The Financial Conduct Authority (FCA) has revealed plans to collect data from all firms that hold pension transfer permissions in 2018.
A letter from FCA executive director of supervision Megan Butler to parliamentary Work and Pensions Select Committee chair Frank Field revealed the regulator's pension transfer plans for the upcoming year.
It said it would be collecting data from all firms who hold the transfer permission with the intention of assessing practices across the entire market and so build a national picture.
The financial watchdog also revealed it had recently asked an additional 45 firms that are active in defined benefit (DB) transfers for information.
Last month, in a letter to Butler, Field branded the FCA's handling of British steelworkers' pensions as "grossly inadequate" and "insufficient".
The letter from Butler also revealed the FCA is reviewing feedback it had received regarding the proposed changes to remove some financial advisers from its register as part of the Senior Managers & Certification Regime.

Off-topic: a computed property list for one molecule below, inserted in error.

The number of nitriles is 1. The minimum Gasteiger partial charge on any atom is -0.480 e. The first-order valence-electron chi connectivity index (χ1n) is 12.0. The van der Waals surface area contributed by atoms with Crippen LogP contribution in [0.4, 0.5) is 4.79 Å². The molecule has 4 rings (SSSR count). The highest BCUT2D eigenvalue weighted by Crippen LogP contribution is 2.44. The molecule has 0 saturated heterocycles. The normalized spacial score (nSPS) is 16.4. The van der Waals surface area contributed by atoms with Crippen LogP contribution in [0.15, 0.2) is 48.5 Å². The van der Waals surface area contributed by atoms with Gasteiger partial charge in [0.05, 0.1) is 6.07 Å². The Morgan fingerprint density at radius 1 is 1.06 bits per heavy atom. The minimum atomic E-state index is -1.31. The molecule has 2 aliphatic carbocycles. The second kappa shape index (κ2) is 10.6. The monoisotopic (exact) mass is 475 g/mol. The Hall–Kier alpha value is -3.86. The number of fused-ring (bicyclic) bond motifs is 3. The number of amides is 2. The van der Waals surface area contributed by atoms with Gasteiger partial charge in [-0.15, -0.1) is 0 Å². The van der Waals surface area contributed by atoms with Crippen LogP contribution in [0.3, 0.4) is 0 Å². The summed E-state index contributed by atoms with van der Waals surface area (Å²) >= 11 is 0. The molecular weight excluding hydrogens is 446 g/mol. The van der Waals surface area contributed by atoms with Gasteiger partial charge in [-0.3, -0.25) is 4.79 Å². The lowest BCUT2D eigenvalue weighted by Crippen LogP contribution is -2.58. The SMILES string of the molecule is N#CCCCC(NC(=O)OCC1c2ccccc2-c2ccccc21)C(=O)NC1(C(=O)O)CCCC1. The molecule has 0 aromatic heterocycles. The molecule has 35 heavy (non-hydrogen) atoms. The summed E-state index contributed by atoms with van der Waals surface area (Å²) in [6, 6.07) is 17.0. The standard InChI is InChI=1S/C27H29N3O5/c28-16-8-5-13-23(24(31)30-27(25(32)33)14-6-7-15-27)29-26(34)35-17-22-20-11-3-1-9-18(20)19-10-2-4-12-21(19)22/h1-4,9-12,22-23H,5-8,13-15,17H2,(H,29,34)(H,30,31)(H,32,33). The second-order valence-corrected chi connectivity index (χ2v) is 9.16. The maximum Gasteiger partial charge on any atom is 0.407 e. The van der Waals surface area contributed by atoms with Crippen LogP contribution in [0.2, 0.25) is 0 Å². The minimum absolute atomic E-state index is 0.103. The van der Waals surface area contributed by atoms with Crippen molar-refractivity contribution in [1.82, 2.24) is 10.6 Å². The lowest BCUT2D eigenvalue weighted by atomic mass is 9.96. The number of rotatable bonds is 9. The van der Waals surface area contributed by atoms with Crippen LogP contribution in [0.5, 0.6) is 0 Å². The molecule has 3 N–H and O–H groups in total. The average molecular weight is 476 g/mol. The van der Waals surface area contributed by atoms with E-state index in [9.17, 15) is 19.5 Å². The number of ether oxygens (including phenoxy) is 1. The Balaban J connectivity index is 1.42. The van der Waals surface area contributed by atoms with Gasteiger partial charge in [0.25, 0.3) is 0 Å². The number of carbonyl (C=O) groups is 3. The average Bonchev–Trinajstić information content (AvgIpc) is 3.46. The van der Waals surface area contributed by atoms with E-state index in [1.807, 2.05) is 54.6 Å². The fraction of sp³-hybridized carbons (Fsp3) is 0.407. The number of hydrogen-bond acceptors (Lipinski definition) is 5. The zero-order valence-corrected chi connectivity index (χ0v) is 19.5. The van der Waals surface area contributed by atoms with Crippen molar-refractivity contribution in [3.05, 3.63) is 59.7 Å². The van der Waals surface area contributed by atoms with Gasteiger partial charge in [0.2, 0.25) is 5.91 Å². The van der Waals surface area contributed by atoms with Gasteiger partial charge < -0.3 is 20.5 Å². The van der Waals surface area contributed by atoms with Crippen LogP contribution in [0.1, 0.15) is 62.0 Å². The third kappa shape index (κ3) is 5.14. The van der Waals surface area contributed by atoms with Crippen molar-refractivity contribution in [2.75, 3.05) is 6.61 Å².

"We received substantial feedback to our suggestion that certified individuals should not appear on our register," it said. "A number of these respondents expressed concern these proposals could inhibit consumers' ability to identify an adviser and ensure they are appropriately qualified.
"We are currently reviewing all feedback to this consultation, including the input received around the register. We have listened to those concerns and are considering this feedback, as well as the experiences in Port Talbot."
The FCA register came under fire during the Work and Pensions Select Committee hearing on British steelworkers' pensions in December when steelworkers argued the register could be confusing.
Another letter to Field - this time from Darren Reynolds, managing director of Active Wealth, one of the advice firms that voluntarily suspended its DB transfer permissions as a result of the British Steel Pension Scheme saga - has revealed the firm has been on the FCA's radar since 2016.
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